A 21-13 loss at the Principality Stadium has placed the Grand Slam beyond the reach of Eddie Jones’ team but they remain favourites to seize Ireland’s crown, with Italy and Scotland still due at Twickenham.
Gatland amplified England’s misery by declaring “when it’s really mattered, I’ve questioned whether they can win these big games” as a World Cup year took a fascinating twist.
Jones delivered a “no comment” when pushed for his response having fallen to his Kiwi rival for the first time in four meetings, but George refused to recognise the accusation.
“I think that’s unfair. Warren can say what he likes. He’s in a position of power after winning that game so fair play to them,” Saracens hooker George said.
“What I know having been in the camp is that we are a team that wants to build and we are a team that wants to improve.
“We will learn from this. We have won big games before and we are going to win big games again.”
"It was a brutal Test match… we are gutted."
— England Rugby (@EnglandRugby) February 24, 2019
George bristled when it was suggested that contributing to England’s downfall was the fact the occasion was of greater importance to Wales, who set a new national record of 12 successive Test wins.
“It definitely does not mean more to them. We have got the most passionate team I have ever been a part of. I wouldn’t say it means more to them,” George said.
“Let’s take it back to Ireland when people were talking about how we are wearing our hearts on our sleeves. Hopefully we will always show that.”
England splintered at the seams when under pressure in the second half and were tactically outsmarted to undo much of the good work evident in resounding wins against Ireland and France.
We have got the most passionate team I have ever been a part of.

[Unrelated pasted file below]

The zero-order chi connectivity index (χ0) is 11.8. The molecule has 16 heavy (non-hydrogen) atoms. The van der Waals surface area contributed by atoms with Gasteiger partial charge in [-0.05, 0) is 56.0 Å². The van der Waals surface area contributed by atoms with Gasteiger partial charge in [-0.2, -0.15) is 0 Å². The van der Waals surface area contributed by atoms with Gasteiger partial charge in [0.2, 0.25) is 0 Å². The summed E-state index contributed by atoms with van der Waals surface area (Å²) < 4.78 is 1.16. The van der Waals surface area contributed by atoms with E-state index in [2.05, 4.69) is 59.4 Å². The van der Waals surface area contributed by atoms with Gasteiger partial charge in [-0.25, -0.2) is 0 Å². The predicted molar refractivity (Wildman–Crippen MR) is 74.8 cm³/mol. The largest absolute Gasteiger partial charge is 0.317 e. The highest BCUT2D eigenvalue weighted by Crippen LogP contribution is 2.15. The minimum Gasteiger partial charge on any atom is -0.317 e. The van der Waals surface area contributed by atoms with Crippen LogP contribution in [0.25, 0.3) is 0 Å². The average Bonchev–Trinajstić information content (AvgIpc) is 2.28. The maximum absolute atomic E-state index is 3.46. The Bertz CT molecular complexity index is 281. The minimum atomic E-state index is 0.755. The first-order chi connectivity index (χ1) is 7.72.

Among the pivotal moments were the successive penalties conceded by the otherwise outstanding Kyle Sinckler at a time when Wales were forcing themselves back into contention.
Gatland’s claim that Sinckler was an “emotional time bomb” was proved partly correct and the combustible prop was quickly replaced by Jones, who demanded a sympathetic assessment of the 25-year-old.
“Trying to single him out and trying to make a villain of him will do him a disservice,” Jones said.
“He’s a very good young player, a young prop. He’s got 20 caps and is playing in one of the most difficult positions on the field and he’ll come through as a great Test player for England.
“Every player you’ve got to look after, but I’d ask you not to go after him because you’re desperate to go after him. Give the boy a chance.
“He’s a good young player and he’s doing his best, and like everyone we all make mistakes, but he’ll be all right.”
England’s problems are mounting with the magnificent Courtney Lawes suffering a significant calf injury that will rule him out of the rest of the campaign while Jonny May departed in the second with possible concussion.
Mako Vunipola has already been ruled out of the remainder of the tournament by an ankle issue while Dylan Hartley has been lost to a knee problem. The hope now is that Maro Itoje recovers from knee ligament damage as soon as possible.
“We’ve lost three of our best forwards and we’ve got to be able to cope with that,” Jones said.
“Maro’s coming along well. He might have a chance against Italy.”
By Duncan Bech, Press Association Sport England Rugby Correspondent
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